PTPI Blog


Cultural Cooking: Southern Pecan Pie from Florida, USA

October 29th, 2014

Recipe Title: Southern Pecan Pie

Submitted by: PTPI members Carl Bennett and Family

Category: Dessert

Serves: 6-8

Preparation and Cook Time: About 1 hour.

May Carroll & Carl Melvin Bennett PTPI 2014

May Carroll “Mema” and Carl Melvin “Papa” Bennett, 2014

Recipe Description: This is my Aunt Mary Belle’s  (Mrs. Abbott L. Browne (Mary Belle) c1915 – c2010.) southern pecan pie.

“pecan |pəˈkän, ˈpēˌkan| noun
a smooth brown nut with an edible kernel similar to a walnut.
[This nut is obtained from a hickory tree (Carya illinoensis, family Juglandaceae), native to the southern United States.]”

Ingredients: 

Note: Remember to pay attention to the unit of measurement used. Check conversions online or click here for a quick guide to U.S. and metric conversions. 

1 cup dark “Karo” syrup: A corn syrup which is made from the starch of maize (called corn in some countries) and contains varying amounts of maltose and higher oligosaccharides, depending on the grade.

1 teaspoon vanilla

1-1/2 cups pecan pieces

1 teaspoon bourbon ( This cuts the sweetness a bit )

2 cups sugar

Pinch of salt

4 eggs, beaten

2 frozen, unbaked pie shells

1 tablespoon butter, melted

Recipe Steps: 

1. Put pie crust shells in a preheated 400 degree oven for 40 seconds.

2. Combine all other ingredients and fill pie shells.

3. Bake at 400 degrees F for 10 minutes.

4. Reduce heat to 350 degrees F and bake for 45 minutes.

5. These pies freeze well.

Southern Thanksgiving Dinner1

A Southern Thanksgiving dinner. Pecan pie is traditionally served for dessert.


Discussion Question for Like Water for Chocolate – Smith Island Cake

October 21st, 2014

Question answered by Matthew Hughes, Program Coordinator at PTPI.

In a world with incredible diversity, food stands out—along with music, art, and other cultural artifacts—as part of a universal language. Everyone needs to eat, and the ceremony surrounding food preparation and enjoyment is a notably human trait. Homemade food is a joy to discover, no matter its cultural roots. 

One of my favorite parts of Like Water for Chocolate is the way a different recipe frames each chapter. The author begins each chapter with the name of the dish and a list of ingredients and adds a few instructions at a time throughout the narrative until the entire recipe is shared by the end of the chapter. The recipes Laura Esquivel includes are presumably ones that have meant something to her in her own life. They provide a sensory context for the intimacy and abandonment, the wounds and healing of the rest of the book.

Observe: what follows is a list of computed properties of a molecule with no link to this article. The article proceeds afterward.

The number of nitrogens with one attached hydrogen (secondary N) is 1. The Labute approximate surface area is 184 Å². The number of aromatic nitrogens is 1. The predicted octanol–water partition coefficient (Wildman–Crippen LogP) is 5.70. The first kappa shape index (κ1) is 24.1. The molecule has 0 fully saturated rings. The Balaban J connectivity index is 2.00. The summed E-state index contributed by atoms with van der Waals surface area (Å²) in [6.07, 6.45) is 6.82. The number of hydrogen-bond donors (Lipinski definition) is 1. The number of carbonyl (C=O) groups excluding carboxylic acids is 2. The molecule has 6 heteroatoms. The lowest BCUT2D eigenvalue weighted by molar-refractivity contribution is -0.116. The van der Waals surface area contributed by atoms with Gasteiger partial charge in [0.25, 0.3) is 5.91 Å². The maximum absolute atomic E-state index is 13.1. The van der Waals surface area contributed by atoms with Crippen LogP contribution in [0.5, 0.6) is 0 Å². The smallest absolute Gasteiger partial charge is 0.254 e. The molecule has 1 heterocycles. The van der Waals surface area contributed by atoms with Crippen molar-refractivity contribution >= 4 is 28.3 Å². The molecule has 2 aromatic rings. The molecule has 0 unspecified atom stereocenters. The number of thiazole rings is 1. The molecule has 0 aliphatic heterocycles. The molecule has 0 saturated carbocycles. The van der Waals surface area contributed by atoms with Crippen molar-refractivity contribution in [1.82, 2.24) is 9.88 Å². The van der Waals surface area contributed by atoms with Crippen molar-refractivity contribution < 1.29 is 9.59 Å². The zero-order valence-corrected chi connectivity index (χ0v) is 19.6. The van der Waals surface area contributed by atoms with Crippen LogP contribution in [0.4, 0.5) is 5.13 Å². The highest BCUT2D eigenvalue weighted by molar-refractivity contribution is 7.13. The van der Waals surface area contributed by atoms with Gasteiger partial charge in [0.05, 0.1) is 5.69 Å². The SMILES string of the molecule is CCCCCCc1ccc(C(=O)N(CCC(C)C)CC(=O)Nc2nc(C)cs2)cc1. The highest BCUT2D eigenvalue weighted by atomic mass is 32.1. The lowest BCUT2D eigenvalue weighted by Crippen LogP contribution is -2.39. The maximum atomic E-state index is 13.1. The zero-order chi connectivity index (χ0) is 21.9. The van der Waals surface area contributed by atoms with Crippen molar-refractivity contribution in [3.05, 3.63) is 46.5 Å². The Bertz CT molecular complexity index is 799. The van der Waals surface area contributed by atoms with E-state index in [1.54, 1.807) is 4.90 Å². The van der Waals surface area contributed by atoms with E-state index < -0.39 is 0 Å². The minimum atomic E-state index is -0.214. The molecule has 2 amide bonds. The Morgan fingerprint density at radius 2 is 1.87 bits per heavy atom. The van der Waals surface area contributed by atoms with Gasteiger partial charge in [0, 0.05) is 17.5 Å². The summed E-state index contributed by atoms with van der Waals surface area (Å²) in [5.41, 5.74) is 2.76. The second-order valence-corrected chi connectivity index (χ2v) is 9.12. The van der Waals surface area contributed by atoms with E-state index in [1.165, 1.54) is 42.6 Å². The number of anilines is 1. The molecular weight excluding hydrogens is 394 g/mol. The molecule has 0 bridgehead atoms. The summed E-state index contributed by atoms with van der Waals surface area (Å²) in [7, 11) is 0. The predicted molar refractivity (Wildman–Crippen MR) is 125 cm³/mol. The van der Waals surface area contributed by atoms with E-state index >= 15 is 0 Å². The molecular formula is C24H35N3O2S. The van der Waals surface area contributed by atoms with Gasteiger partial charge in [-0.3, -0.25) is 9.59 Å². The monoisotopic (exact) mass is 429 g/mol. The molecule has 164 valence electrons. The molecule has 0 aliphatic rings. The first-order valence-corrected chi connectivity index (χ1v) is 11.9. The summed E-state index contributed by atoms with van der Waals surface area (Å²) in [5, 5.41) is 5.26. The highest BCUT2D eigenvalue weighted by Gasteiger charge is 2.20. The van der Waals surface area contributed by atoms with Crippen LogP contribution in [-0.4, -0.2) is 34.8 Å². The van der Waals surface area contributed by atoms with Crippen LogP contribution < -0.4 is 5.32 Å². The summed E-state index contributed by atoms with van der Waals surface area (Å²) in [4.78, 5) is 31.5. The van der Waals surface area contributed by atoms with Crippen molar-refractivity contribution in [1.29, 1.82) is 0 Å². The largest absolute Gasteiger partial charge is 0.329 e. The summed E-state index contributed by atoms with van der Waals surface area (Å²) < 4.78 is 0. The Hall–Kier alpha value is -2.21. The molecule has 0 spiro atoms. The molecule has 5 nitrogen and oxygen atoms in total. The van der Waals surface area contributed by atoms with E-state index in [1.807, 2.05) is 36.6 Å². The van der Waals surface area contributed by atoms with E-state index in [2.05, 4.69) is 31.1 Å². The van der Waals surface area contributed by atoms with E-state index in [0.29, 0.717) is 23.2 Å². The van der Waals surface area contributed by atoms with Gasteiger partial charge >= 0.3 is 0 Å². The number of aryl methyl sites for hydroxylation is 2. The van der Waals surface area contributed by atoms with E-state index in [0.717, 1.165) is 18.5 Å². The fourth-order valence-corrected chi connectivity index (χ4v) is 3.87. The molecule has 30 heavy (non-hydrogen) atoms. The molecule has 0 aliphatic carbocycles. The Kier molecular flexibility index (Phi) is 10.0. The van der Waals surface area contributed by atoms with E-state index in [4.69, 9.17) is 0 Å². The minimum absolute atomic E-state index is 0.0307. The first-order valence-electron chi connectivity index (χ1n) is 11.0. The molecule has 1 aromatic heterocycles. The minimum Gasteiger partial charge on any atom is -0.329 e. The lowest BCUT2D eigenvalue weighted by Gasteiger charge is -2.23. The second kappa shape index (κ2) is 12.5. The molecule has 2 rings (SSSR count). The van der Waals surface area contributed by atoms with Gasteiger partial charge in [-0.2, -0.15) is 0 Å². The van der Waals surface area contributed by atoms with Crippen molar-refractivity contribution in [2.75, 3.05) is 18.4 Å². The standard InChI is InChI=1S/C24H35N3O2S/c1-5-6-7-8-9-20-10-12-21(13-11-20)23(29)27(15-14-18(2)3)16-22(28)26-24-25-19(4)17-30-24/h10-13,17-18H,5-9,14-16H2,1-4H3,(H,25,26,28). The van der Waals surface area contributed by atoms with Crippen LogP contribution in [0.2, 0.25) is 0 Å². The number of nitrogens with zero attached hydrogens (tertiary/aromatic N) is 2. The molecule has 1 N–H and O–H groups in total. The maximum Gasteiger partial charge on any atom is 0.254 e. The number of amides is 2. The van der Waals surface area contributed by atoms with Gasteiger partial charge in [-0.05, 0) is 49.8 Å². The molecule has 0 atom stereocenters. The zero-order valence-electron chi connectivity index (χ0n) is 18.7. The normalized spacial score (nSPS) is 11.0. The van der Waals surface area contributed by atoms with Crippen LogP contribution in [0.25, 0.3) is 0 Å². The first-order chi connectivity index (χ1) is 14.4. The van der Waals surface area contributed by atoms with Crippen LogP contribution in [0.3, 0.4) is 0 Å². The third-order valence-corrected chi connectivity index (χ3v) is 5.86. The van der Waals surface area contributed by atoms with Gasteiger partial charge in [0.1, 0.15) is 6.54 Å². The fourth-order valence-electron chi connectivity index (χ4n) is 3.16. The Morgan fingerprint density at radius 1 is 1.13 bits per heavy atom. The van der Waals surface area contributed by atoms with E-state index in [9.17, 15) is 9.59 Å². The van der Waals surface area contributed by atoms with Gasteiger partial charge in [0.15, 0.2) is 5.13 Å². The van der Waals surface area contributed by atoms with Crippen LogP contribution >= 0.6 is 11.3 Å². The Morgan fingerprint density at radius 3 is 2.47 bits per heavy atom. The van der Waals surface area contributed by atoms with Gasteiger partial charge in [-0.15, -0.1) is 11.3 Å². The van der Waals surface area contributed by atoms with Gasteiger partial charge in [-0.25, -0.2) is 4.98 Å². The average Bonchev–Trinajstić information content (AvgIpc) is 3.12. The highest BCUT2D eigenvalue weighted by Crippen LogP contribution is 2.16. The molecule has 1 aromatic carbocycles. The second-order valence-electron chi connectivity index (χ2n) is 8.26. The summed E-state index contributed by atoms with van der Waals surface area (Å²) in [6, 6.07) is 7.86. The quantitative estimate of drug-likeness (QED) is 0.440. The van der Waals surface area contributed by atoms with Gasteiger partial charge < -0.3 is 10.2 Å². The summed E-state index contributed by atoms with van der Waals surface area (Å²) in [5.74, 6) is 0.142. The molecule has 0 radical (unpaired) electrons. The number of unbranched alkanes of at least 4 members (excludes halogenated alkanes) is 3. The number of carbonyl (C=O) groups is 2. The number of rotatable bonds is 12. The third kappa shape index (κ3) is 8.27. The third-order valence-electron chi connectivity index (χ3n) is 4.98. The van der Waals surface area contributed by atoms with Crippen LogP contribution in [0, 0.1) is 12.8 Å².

The author’s exercise in using recipes to evoke memories (“…it was very pleasant to savor its aroma, for smells have the power to evoke the past, bringing back sounds and even other smells that have no match in the present”) reminded me of an experience in my recent life that I’d like to share with you: 

Smith Island Cake

Smith Island Cake

I grew up in Maryland, on the Mid-Atlantic East Coast of the United States, and life on the water was important to my family. The Chesapeake Bay—confluence for a substantial watershed and home to countless species of the land, air, and sea—bisects the state and is a source of food, employment, and recreation for many of the state’s residents. My family regularly spent time on Kent Island, the largest island in the Bay, where my parents still live today.

As I grew up and learned more about the Chesapeake, I discovered that there was an island, Smith Island, that had been inhabited for centuries without being connected by bridge to the mainland. Residents of Smith Island exemplify life on the water, making a living from the Bay’s bounty and creating a cozy community apart from the more populous mainland. Visiting Smith Island quickly became a dream of mine.

During the 2013 holiday season, on a visit to Maryland, my mother and I decided to offer the many relatives who would visit in the coming days a treat. We set out to bake the Maryland state dessert, an eight- to ten-layer cake named after its home, Smith Island. We found the recipe for Smith Island cake, struggled as we baked, frosted, and stacked the thin individual layers, and proudly displayed and served our finished product, pictured with this post, for our family to enjoy. It was delicious and a way to celebrate both the holidays and life on the Chesapeake Bay.